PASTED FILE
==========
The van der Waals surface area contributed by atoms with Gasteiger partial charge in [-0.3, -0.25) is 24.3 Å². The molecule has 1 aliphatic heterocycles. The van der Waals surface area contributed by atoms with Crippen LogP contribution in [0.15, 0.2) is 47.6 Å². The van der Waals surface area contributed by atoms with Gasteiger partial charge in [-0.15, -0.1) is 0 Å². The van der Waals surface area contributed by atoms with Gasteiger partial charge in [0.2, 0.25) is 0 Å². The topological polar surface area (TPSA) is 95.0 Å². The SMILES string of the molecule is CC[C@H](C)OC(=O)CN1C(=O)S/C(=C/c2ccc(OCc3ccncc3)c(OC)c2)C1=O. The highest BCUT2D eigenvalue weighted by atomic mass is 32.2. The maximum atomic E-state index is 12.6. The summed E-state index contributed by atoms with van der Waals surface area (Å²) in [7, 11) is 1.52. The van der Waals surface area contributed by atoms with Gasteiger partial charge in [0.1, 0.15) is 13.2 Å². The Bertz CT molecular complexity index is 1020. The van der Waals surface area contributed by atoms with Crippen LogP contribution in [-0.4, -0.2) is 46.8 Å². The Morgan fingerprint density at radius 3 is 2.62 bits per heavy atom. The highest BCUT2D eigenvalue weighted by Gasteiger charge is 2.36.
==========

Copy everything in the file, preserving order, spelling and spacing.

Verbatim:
The van der Waals surface area contributed by atoms with Gasteiger partial charge in [-0.3, -0.25) is 24.3 Å². The molecule has 1 aliphatic heterocycles. The van der Waals surface area contributed by atoms with Crippen LogP contribution in [0.15, 0.2) is 47.6 Å². The van der Waals surface area contributed by atoms with Gasteiger partial charge in [-0.15, -0.1) is 0 Å². The van der Waals surface area contributed by atoms with Gasteiger partial charge in [0.2, 0.25) is 0 Å². The topological polar surface area (TPSA) is 95.0 Å². The SMILES string of the molecule is CC[C@H](C)OC(=O)CN1C(=O)S/C(=C/c2ccc(OCc3ccncc3)c(OC)c2)C1=O. The highest BCUT2D eigenvalue weighted by atomic mass is 32.2. The maximum atomic E-state index is 12.6. The summed E-state index contributed by atoms with van der Waals surface area (Å²) in [7, 11) is 1.52. The van der Waals surface area contributed by atoms with Gasteiger partial charge in [0.1, 0.15) is 13.2 Å². The Bertz CT molecular complexity index is 1020. The van der Waals surface area contributed by atoms with Crippen LogP contribution in [-0.4, -0.2) is 46.8 Å². The Morgan fingerprint density at radius 3 is 2.62 bits per heavy atom. The highest BCUT2D eigenvalue weighted by Gasteiger charge is 2.36.